• Krauss goes on to use the term “Career” and expand this into the effort taken to build a career, how other trades would need a period of training or apprenticeship, and yet there are examples of photographers in the classification that came and went within a year, giving a lie to any idea of learning the craft. “The concept artist implies more than the mere fact of authorship; it also suggests that one must go through certain steps to earn the right to claim the condition of being an author, the word artist somehow semantically being connected with the notion of vocation. Generally, “vocation” implies an apprenticeship, a juvenilia, a learning of the tradition of one’s craft, the gaining of an individuated view of that tradition through a process that includes both success and failure. If this, or at least some part of it, is what is necessarily included in the term artist, can we then imagine someone being an artist for just one year? Would this not be a logical (some would say, grammatical) contradiction” (Krauss, 1982)
  • Further Krauss cites: “But this is the case with August Salzmann, whose career as a photographer began in 1853 and was over in less than a year.”   (Krauss, 1982)
  • Krauss further cites: “But other major figures within this history enter this métier and then leave it in less than a decade. This is true of the careers of Roger Fenton, Gustave LeGray, and Henri LeSecq, all of them acknowledged “masters” of the art. Some of these desertions involved a return to the more traditional arts; others, like Fenton’s, meant taking up a totally different field such as the law. What do the span and nature of these engagements with the medium mean for the concept of career?” (Krauss, 1982)
  • Krauss then talks bout the Oeuvre (Life’s work body of work), “And what of the other great aesthetic unity: oeuvre? Once again, we encounter practices that seem difficult to bring into conformity with what the term comprises, with its assumptions that the oeuvre is the result of sustained intention and that it is organically related to the effort of its maker: that it is coherent. One practice already mentioned was the imperious assumption of copyright, so that certain oeuvres, like Matthew Brady’s and Francis Frith’s, are largely a function of the work of their employees.” (Krauss, 1982)
  • Krauss turns then to the Oeuvre, the huge body of work created by Eugène Atget, looking at the way different bodies of people have tried to catalogue his work so that it better conforms to their ideals and proves itself to be art. “The assimilation of this work of documentation in to a specifically aesthetic discourse began in 1925 with its notice and publication by the Surrealists and was followed, in 1929, by its placement within the photographic sensibility of the German New Vision.20 Thus began the various partial viewings of the 10,000-piece archive; each view the result of a selection intended to make a given aesthetic or formal point.” (Krauss, 1982)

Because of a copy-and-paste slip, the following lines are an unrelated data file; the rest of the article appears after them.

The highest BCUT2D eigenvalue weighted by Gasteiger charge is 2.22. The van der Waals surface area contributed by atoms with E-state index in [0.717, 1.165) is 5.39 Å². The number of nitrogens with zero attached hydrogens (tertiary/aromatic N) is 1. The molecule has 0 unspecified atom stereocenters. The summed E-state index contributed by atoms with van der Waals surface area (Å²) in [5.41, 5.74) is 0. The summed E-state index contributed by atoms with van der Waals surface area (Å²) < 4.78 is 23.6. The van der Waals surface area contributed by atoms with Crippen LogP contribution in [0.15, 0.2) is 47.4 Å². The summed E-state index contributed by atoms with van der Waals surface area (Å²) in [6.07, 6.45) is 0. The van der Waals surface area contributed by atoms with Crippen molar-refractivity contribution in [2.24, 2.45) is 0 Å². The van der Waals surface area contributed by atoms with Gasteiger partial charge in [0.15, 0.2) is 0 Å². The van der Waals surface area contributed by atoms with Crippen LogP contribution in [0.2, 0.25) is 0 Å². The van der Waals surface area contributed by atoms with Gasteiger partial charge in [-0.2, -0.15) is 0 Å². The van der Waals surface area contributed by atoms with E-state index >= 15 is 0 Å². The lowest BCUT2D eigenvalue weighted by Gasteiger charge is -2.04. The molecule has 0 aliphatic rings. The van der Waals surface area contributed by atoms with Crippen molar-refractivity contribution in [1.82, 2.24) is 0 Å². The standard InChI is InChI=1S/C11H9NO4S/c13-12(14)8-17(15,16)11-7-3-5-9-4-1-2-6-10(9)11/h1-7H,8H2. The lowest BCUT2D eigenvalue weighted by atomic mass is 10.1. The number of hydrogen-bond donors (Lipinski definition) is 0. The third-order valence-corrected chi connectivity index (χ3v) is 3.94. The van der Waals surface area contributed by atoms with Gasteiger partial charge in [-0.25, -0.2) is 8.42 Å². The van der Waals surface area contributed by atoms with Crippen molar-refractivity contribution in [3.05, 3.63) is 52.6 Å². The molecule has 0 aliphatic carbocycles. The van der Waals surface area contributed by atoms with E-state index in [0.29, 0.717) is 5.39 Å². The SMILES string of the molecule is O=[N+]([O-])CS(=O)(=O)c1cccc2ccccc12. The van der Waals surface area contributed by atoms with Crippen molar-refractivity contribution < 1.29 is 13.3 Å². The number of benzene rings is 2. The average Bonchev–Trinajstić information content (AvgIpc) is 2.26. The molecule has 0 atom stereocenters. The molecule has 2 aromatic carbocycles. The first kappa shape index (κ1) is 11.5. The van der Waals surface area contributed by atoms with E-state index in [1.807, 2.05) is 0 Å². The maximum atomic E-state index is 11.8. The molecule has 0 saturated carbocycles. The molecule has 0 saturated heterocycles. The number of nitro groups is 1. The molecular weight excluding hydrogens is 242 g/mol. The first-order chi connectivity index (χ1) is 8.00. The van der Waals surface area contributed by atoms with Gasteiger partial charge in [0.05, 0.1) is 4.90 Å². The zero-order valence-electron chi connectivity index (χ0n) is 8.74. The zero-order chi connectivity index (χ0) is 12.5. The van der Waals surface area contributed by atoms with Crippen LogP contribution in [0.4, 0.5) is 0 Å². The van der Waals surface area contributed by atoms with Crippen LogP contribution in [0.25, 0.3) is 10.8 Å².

• Krauss: “Yet, if Atget’s work is to be considered art, and he an artist, this collation must be made; we must acknowledge ourselves to be in the presence of an oeuvre. The Museum of Modern Art’s four-part exhibition of Atget, assembled under the already loaded title Atget and the Art of Photography, moves briskly towards the solution of this problem, always assuming that the model that will serve to ensure the unity for this archive is the concept of an artist’s oeuvre. For what else could it be?” (Krauss, 1982)
  • Krauss then quotes John Szarkowski, who recognised “that from the point of view of formal invention, the work is extremely uneven”  (Krauss, 1982) Szarkowski, poses several theories as to why this is –
    • “We could assume that it was Atget’s goal to make glorious pictures that would delight and thrill us, and that in this ambition he failed as often as not.” (Krauss, 1982)
    • Or ” we could assume that he began photographing as a novice and gradually, through the pedagogical device of work, learned to use his peculiar, recalcitrant medium with economy and sureness, so that his work became better and better as he grew older.” (Krauss, 1982)
    • Or “we could point out that he worked both for others and for himself and that the work he did for himself was better, because it served a more demanding master.” (Krauss, 1982)
    • Or “we could say that it was Atget’s goal to explain in visual terms an issue of great richness and complexity-the spirit of his own culture and that in service to this goal he was willing to accept the results of his own best efforts, even when they did not rise above the role of simple records.” (Krauss, 1982)
  • Krauss believes that to some extent all of the above are true “but the last is especially interesting to us, since it is so foreign to our understanding of artistic ambition. It is not easy for us to be comfortable with the idea that an artist might work as a servant to an idea larger than he. We have been educated to believe, or rather, to assume, that no value transcends the value of the creative individual. A logical corollary of this assumption is that no subject matter except the artist’s own sensibility is quite worthy of his best attention” (Krauss, 1982)